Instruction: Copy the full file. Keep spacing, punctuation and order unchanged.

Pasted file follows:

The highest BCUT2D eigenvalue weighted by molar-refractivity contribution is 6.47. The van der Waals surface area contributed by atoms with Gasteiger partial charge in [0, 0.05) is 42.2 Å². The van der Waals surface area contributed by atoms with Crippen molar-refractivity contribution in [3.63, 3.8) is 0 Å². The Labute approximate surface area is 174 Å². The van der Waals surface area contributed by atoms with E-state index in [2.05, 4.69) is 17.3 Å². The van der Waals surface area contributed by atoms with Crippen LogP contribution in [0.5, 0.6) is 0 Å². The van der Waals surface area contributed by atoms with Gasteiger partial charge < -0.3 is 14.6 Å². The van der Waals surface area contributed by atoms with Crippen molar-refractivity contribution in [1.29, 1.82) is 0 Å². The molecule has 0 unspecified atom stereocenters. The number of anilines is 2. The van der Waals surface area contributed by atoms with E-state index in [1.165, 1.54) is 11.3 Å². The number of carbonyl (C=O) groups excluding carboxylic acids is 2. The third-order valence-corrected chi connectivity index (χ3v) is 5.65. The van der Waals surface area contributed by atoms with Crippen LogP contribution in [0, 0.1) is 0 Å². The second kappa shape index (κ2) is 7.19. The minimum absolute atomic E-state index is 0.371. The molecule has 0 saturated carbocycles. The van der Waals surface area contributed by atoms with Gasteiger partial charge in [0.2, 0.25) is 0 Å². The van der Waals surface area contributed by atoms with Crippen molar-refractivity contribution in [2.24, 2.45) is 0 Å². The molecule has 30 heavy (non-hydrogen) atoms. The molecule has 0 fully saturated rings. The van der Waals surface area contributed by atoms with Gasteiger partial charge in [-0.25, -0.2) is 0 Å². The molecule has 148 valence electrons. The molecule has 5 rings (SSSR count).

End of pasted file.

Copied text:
The highest BCUT2D eigenvalue weighted by molar-refractivity contribution is 6.47. The van der Waals surface area contributed by atoms with Gasteiger partial charge in [0, 0.05) is 42.2 Å². The van der Waals surface area contributed by atoms with Crippen molar-refractivity contribution in [3.63, 3.8) is 0 Å². The Labute approximate surface area is 174 Å². The van der Waals surface area contributed by atoms with E-state index in [2.05, 4.69) is 17.3 Å². The van der Waals surface area contributed by atoms with Crippen LogP contribution in [0.5, 0.6) is 0 Å². The van der Waals surface area contributed by atoms with Gasteiger partial charge < -0.3 is 14.6 Å². The van der Waals surface area contributed by atoms with Crippen molar-refractivity contribution in [1.29, 1.82) is 0 Å². The molecule has 0 unspecified atom stereocenters. The number of anilines is 2. The van der Waals surface area contributed by atoms with E-state index in [1.165, 1.54) is 11.3 Å². The number of carbonyl (C=O) groups excluding carboxylic acids is 2. The third-order valence-corrected chi connectivity index (χ3v) is 5.65. The van der Waals surface area contributed by atoms with Crippen LogP contribution in [0, 0.1) is 0 Å². The second kappa shape index (κ2) is 7.19. The minimum absolute atomic E-state index is 0.371. The molecule has 0 saturated carbocycles. The van der Waals surface area contributed by atoms with Gasteiger partial charge in [0.2, 0.25) is 0 Å². The van der Waals surface area contributed by atoms with Crippen molar-refractivity contribution in [2.24, 2.45) is 0 Å². The molecule has 30 heavy (non-hydrogen) atoms. The molecule has 0 fully saturated rings. The van der Waals surface area contributed by atoms with Gasteiger partial charge in [-0.25, -0.2) is 0 Å². The molecule has 148 valence electrons. The molecule has 5 rings (SSSR count).